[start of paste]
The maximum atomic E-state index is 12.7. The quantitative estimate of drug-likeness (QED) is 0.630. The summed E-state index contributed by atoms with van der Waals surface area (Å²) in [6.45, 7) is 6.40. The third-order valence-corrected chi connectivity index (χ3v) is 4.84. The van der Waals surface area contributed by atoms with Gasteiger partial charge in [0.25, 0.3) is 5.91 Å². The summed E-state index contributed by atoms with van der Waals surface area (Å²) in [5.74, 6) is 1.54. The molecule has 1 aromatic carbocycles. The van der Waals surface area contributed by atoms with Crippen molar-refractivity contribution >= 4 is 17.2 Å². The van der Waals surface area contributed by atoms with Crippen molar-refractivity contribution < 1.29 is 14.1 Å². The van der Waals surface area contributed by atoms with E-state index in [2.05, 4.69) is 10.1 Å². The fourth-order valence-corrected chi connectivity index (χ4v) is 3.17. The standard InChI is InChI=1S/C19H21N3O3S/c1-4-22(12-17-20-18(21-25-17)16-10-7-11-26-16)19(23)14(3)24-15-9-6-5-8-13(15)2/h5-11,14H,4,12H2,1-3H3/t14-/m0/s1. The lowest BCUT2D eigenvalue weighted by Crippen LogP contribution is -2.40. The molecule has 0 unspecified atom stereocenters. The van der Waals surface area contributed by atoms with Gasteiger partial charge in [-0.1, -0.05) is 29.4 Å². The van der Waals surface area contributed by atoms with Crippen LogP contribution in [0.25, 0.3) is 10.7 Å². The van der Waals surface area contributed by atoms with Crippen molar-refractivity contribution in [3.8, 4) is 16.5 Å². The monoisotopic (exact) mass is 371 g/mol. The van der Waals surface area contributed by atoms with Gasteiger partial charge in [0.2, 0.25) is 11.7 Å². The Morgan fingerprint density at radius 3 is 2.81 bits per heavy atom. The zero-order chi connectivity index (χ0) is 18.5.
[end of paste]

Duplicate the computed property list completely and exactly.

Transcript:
The maximum atomic E-state index is 12.7. The quantitative estimate of drug-likeness (QED) is 0.630. The summed E-state index contributed by atoms with van der Waals surface area (Å²) in [6.45, 7) is 6.40. The third-order valence-corrected chi connectivity index (χ3v) is 4.84. The van der Waals surface area contributed by atoms with Gasteiger partial charge in [0.25, 0.3) is 5.91 Å². The summed E-state index contributed by atoms with van der Waals surface area (Å²) in [5.74, 6) is 1.54. The molecule has 1 aromatic carbocycles. The van der Waals surface area contributed by atoms with Crippen molar-refractivity contribution >= 4 is 17.2 Å². The van der Waals surface area contributed by atoms with Crippen molar-refractivity contribution < 1.29 is 14.1 Å². The van der Waals surface area contributed by atoms with E-state index in [2.05, 4.69) is 10.1 Å². The fourth-order valence-corrected chi connectivity index (χ4v) is 3.17. The standard InChI is InChI=1S/C19H21N3O3S/c1-4-22(12-17-20-18(21-25-17)16-10-7-11-26-16)19(23)14(3)24-15-9-6-5-8-13(15)2/h5-11,14H,4,12H2,1-3H3/t14-/m0/s1. The lowest BCUT2D eigenvalue weighted by Crippen LogP contribution is -2.40. The molecule has 0 unspecified atom stereocenters. The van der Waals surface area contributed by atoms with Gasteiger partial charge in [-0.1, -0.05) is 29.4 Å². The van der Waals surface area contributed by atoms with Crippen LogP contribution in [0.25, 0.3) is 10.7 Å². The van der Waals surface area contributed by atoms with Crippen molar-refractivity contribution in [3.8, 4) is 16.5 Å². The monoisotopic (exact) mass is 371 g/mol. The van der Waals surface area contributed by atoms with Gasteiger partial charge in [0.2, 0.25) is 11.7 Å². The Morgan fingerprint density at radius 3 is 2.81 bits per heavy atom. The zero-order chi connectivity index (χ0) is 18.5.